Death Penalty

Tennessee Executes Nick Sutton, Despite Protests from Prison Guards and the Victims' Families

"Nick Sutton has gone from a life-taker to a life-saver," read a clemency petition filed by corrections staff, the families of several victims, and five of the jurors who sentenced him to death.

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Tennessee has executed Nicholas Todd Sutton, a man who guards once described as living proof "of the possibility of rehabilitation and the power of redemption."

Sutton was convicted of four murders committed when he was in his late teens and early twenties. His victims were Dorothy Sutton (his paternal grandmother), Charles Almon, John Large, and a fellow prisoner, Carl Estep. Despite this history, seven correctional officers and personnel, the families of three of his victims, and five jurors who sentenced him to death filed a clemency petition asking Gov. Bill Lee to commute his sentence to life in prison.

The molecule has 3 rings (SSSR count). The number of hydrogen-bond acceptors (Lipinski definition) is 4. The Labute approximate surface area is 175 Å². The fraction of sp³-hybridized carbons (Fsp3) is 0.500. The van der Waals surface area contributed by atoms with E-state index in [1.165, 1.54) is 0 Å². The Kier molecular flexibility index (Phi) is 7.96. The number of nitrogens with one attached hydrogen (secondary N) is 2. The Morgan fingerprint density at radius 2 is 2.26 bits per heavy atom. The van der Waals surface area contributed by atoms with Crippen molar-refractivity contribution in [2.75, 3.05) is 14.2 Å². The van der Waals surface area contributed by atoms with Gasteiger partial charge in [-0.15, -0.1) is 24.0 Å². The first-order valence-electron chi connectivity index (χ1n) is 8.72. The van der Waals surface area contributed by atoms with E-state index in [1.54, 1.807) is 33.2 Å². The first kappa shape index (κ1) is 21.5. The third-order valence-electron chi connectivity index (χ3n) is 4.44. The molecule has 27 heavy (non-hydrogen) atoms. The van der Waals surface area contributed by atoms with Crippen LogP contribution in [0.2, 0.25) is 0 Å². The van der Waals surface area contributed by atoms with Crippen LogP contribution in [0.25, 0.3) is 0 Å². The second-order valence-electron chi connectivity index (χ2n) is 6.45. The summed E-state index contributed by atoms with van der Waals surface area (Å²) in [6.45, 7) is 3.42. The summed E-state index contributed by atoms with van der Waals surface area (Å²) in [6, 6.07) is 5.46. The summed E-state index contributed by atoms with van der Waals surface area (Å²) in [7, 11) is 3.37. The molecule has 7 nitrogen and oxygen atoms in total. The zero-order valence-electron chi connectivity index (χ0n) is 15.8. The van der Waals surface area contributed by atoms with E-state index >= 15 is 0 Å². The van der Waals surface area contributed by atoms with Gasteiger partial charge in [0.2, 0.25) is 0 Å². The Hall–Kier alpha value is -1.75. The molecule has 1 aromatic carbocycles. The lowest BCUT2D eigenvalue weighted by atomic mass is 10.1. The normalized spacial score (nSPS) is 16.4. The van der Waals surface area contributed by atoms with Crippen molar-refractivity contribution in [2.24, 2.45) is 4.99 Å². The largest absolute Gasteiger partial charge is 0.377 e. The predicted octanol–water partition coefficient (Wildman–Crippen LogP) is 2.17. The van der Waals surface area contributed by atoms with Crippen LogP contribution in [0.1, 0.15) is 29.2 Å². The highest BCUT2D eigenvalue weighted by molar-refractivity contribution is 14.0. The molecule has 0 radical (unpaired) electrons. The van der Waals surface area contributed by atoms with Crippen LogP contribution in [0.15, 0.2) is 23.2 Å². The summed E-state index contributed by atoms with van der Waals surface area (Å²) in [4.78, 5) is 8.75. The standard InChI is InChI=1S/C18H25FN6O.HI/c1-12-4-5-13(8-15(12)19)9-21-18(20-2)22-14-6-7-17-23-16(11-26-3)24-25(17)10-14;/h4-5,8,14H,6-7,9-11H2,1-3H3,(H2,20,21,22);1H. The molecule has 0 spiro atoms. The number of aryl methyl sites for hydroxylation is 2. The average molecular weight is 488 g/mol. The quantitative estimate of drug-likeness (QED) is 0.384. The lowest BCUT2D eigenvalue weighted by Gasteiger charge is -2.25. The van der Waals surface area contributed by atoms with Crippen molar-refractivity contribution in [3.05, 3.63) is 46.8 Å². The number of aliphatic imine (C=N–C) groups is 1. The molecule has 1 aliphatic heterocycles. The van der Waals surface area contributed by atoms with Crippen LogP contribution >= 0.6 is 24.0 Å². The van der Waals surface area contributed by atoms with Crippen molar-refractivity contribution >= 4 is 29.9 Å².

"Nick Sutton has gone from a life-taker to a life-saver," the petition declared. Sutton stepped in to save the lives of at least five people while behind bars, including the life of a guard who was confronted by armed inmates during a prison riot.

The governor announced on Wednesday that he would not intervene in the execution. Sutton was electrocuted to death on Thursday night. For his final meal, Sutton had fried pork chops, mashed potatoes and gravy, and peach pie with vanilla ice cream.

Reactions to the execution were mixed. Though the families of Dorothy Sutton, Charles Almon, and Carl Estep supported Sutton's clemency petition, the sister of John Large made a statement supporting his execution.